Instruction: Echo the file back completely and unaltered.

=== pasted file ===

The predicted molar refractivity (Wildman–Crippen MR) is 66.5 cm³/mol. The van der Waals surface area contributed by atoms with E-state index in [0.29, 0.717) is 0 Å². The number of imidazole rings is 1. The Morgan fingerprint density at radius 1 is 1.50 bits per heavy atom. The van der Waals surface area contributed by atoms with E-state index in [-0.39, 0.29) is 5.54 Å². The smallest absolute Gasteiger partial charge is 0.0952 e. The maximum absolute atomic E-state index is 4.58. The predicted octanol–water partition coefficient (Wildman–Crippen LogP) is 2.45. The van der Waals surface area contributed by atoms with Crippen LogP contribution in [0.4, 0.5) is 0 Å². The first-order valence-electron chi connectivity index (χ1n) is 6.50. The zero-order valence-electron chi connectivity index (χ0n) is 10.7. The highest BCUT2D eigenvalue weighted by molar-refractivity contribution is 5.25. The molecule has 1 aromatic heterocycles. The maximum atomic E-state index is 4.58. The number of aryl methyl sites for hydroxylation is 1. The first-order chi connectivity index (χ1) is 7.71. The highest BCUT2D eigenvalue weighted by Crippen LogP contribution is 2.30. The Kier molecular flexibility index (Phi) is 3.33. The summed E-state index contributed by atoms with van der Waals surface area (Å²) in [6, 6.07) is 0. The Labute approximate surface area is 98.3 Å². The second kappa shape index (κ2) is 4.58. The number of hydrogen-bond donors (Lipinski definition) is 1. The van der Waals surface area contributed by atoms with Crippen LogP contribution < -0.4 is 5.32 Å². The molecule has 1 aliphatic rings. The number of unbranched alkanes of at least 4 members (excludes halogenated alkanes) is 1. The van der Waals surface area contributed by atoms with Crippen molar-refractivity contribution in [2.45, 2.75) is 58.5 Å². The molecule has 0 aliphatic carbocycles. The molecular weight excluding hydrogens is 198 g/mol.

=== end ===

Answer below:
The predicted molar refractivity (Wildman–Crippen MR) is 66.5 cm³/mol. The van der Waals surface area contributed by atoms with E-state index in [0.29, 0.717) is 0 Å². The number of imidazole rings is 1. The Morgan fingerprint density at radius 1 is 1.50 bits per heavy atom. The van der Waals surface area contributed by atoms with E-state index in [-0.39, 0.29) is 5.54 Å². The smallest absolute Gasteiger partial charge is 0.0952 e. The maximum absolute atomic E-state index is 4.58. The predicted octanol–water partition coefficient (Wildman–Crippen LogP) is 2.45. The van der Waals surface area contributed by atoms with Crippen LogP contribution in [0.4, 0.5) is 0 Å². The first-order valence-electron chi connectivity index (χ1n) is 6.50. The zero-order valence-electron chi connectivity index (χ0n) is 10.7. The highest BCUT2D eigenvalue weighted by molar-refractivity contribution is 5.25. The molecule has 1 aromatic heterocycles. The maximum atomic E-state index is 4.58. The number of aryl methyl sites for hydroxylation is 1. The first-order chi connectivity index (χ1) is 7.71. The highest BCUT2D eigenvalue weighted by Crippen LogP contribution is 2.30. The Kier molecular flexibility index (Phi) is 3.33. The summed E-state index contributed by atoms with van der Waals surface area (Å²) in [6, 6.07) is 0. The Labute approximate surface area is 98.3 Å². The second kappa shape index (κ2) is 4.58. The number of hydrogen-bond donors (Lipinski definition) is 1. The van der Waals surface area contributed by atoms with Crippen LogP contribution < -0.4 is 5.32 Å². The molecule has 1 aliphatic rings. The number of unbranched alkanes of at least 4 members (excludes halogenated alkanes) is 1. The van der Waals surface area contributed by atoms with Crippen molar-refractivity contribution in [2.45, 2.75) is 58.5 Å². The molecule has 0 aliphatic carbocycles. The molecular weight excluding hydrogens is 198 g/mol.